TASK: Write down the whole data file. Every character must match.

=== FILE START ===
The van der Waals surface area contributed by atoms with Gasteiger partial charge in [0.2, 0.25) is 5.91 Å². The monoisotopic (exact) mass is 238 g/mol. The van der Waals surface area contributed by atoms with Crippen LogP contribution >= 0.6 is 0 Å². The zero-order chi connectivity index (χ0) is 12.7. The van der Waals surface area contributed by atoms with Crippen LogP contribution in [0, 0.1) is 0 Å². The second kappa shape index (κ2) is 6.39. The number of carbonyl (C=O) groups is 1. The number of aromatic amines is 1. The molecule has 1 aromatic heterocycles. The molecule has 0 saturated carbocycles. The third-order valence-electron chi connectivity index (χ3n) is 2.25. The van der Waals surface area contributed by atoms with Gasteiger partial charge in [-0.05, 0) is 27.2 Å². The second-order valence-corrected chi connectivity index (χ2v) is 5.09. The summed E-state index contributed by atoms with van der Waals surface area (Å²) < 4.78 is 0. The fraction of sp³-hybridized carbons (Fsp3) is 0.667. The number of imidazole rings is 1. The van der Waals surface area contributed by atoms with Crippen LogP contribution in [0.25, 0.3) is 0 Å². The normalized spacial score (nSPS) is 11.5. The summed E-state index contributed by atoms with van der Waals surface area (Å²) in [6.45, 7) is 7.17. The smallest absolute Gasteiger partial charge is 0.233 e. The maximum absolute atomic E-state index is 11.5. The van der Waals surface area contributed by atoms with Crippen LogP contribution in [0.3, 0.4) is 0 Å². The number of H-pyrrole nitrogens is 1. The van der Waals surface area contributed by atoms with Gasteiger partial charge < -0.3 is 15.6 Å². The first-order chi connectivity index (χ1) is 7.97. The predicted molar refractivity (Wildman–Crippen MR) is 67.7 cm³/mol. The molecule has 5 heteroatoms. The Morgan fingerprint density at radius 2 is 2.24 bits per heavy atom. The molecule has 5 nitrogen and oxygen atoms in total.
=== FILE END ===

The van der Waals surface area contributed by atoms with Gasteiger partial charge in [0.2, 0.25) is 5.91 Å². The monoisotopic (exact) mass is 238 g/mol. The van der Waals surface area contributed by atoms with Crippen LogP contribution >= 0.6 is 0 Å². The zero-order chi connectivity index (χ0) is 12.7. The van der Waals surface area contributed by atoms with Crippen LogP contribution in [0, 0.1) is 0 Å². The second kappa shape index (κ2) is 6.39. The number of carbonyl (C=O) groups is 1. The number of aromatic amines is 1. The molecule has 1 aromatic heterocycles. The molecule has 0 saturated carbocycles. The third-order valence-electron chi connectivity index (χ3n) is 2.25. The van der Waals surface area contributed by atoms with Gasteiger partial charge in [-0.05, 0) is 27.2 Å². The second-order valence-corrected chi connectivity index (χ2v) is 5.09. The summed E-state index contributed by atoms with van der Waals surface area (Å²) < 4.78 is 0. The fraction of sp³-hybridized carbons (Fsp3) is 0.667. The number of imidazole rings is 1. The van der Waals surface area contributed by atoms with Crippen LogP contribution in [0.25, 0.3) is 0 Å². The normalized spacial score (nSPS) is 11.5. The summed E-state index contributed by atoms with van der Waals surface area (Å²) in [6.45, 7) is 7.17. The smallest absolute Gasteiger partial charge is 0.233 e. The maximum absolute atomic E-state index is 11.5. The van der Waals surface area contributed by atoms with Crippen LogP contribution in [0.3, 0.4) is 0 Å². The number of H-pyrrole nitrogens is 1. The van der Waals surface area contributed by atoms with Gasteiger partial charge < -0.3 is 15.6 Å². The first-order chi connectivity index (χ1) is 7.97. The predicted molar refractivity (Wildman–Crippen MR) is 67.7 cm³/mol. The molecule has 5 heteroatoms. The Morgan fingerprint density at radius 2 is 2.24 bits per heavy atom. The molecule has 5 nitrogen and oxygen atoms in total.